(b. 1452, Vinci, d. 1519, Cloux, near Amboise)

Anatomical studies of the shoulder

Black chalk, pen and ink on paper, 289 x 199 mm
Royal Library, Windsor

"Leonardo then applied himself, even more assiduously, to the study of human anatomy, ... [and] he did meticulous drawings in red chalk and pen of bodies he had dissected himself. He showed all the bone structure, adding in order all the sinews and covering them with the muscles: the first attached to the skeleton, the second that hold it firm and the third that move it. In the various sections he wrote his observations in puzzling characters (written in reverse with the left hand)..." (Vasari).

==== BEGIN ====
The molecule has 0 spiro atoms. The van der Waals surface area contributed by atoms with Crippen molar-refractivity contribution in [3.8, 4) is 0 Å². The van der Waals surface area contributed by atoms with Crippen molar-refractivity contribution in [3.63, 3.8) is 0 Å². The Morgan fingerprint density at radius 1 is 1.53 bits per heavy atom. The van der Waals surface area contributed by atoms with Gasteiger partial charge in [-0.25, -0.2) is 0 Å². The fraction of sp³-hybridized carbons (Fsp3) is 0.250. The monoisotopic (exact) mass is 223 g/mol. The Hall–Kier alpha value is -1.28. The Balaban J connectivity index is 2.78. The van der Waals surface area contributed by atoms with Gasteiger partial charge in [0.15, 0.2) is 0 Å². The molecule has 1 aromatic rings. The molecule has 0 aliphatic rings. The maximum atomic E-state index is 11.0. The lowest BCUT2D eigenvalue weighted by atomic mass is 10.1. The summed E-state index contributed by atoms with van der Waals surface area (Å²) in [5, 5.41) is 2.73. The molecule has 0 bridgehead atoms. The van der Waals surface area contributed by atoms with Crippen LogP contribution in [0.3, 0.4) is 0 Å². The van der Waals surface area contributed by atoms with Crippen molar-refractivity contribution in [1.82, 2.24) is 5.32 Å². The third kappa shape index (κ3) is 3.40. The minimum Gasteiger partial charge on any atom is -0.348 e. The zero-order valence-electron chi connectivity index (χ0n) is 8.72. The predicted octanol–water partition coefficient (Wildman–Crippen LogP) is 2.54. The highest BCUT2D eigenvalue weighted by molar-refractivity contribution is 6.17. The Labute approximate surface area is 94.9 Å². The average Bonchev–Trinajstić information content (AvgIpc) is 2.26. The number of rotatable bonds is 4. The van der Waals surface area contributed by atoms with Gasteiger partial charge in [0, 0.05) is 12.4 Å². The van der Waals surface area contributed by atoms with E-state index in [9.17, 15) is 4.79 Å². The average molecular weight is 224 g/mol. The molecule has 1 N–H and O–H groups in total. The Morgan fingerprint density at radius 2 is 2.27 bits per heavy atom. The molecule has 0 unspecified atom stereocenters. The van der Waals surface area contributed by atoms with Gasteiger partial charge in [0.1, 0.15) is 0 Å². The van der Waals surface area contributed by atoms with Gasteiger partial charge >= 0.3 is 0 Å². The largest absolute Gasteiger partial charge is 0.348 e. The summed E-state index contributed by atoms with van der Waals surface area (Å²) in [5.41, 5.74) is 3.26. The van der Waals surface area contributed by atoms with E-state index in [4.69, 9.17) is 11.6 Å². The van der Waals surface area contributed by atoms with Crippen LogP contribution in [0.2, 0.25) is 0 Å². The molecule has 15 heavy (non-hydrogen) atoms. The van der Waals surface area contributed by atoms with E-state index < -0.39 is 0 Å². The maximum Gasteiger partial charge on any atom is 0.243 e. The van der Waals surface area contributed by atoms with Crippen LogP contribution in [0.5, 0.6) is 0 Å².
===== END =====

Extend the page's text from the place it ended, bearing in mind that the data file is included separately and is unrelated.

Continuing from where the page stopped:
At the top right is a diagram of the right shoulder in which Leonardo has reduced the muscles to a cord representing the direction of force of each muscle. He thus made it clear how the muscle system works in a way that cannot be seen in nature.